O que as pessoas pensam sobre The Girls at the Kingfisher Club

42 avaliações / 15 Análises
O que você acha?
Classificação: 0 de 5 estrelas

Avaliações de leitores

  • (4/5)
    Read half of it at work, then finished it when I got home, whoops.

    The Girls at the Kingfisher Club is a retelling of the 12 Dancing Princesses fairy tale, except instead of the random stranger who stalks the girls in a magical cloak, the sisters are in the drivers seat of their own story.

    You'd think with twelve major characters, it would be difficult to give each one a distinct personality (an issue I have with The Hobbit dwarves). Valentine fleshes them into more than caricatures, although I do feel like the youngest children got less detail due to screen time.

    I was also pleasantly surprised to find one of the side characters is Chinese American- when introduced, they weren't racialized ("sleek, dark hair and high cheekbones that made him look like the star on a movie marquee") and I'll own up to internal systemic biases for picturing Thomas from Downton Abbey instead of recognizing a fictional brother until he pointed it out to the protagonist.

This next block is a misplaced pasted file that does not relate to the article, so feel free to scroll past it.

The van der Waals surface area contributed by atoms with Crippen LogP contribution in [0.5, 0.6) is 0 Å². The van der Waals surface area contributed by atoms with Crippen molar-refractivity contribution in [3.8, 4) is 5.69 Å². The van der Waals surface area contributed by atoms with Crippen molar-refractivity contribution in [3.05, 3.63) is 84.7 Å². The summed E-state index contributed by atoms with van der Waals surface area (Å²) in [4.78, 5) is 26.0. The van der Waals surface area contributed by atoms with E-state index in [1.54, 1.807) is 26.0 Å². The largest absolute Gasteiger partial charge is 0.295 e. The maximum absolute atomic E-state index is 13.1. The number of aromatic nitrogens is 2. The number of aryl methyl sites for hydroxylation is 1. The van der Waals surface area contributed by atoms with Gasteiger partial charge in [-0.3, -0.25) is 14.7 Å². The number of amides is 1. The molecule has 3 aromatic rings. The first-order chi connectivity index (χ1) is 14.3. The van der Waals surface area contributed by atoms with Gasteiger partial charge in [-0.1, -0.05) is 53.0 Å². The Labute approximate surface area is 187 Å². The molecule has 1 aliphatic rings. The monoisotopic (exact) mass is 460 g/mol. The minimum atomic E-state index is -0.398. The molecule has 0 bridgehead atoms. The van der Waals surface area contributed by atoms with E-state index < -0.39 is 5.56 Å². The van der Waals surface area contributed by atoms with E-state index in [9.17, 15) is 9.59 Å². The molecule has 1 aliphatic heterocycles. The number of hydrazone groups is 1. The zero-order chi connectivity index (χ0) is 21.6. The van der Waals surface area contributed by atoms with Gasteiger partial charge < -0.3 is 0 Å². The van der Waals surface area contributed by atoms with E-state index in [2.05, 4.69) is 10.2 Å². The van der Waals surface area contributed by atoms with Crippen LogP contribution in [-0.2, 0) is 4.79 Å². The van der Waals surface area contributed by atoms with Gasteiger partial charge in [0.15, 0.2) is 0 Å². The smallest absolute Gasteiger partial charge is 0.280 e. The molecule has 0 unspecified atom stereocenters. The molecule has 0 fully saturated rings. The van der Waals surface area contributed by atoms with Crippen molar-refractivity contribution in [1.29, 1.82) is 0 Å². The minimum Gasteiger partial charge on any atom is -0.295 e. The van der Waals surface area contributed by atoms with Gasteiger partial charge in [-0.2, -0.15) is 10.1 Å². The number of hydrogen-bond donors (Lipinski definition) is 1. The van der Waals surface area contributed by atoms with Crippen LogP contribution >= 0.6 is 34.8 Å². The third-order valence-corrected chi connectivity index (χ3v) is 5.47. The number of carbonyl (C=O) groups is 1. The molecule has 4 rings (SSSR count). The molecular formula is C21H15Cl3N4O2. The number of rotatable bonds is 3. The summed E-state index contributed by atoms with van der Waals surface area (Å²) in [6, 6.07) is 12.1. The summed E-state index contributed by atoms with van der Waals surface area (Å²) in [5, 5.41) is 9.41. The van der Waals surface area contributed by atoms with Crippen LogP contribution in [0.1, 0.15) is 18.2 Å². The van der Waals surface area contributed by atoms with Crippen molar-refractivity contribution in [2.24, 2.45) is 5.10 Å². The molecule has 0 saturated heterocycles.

Quirks: Valentine tends to use parentheticals for secondary thoughts her characters have, or tangential after-the-facts related to the statement before.
    (I recognize *I* do this when tweeting sometimes, but it's pretty noticeable here)
  • (4/5)
    An amazing, astounding, feminist retelling of a fairy tale, and also a gorgeous look at life in the 1920s U.S. The sisters are so different from each other--each one comes alive on the page. I anxiously followed each sister's story, hoping for every one to get her happy ending.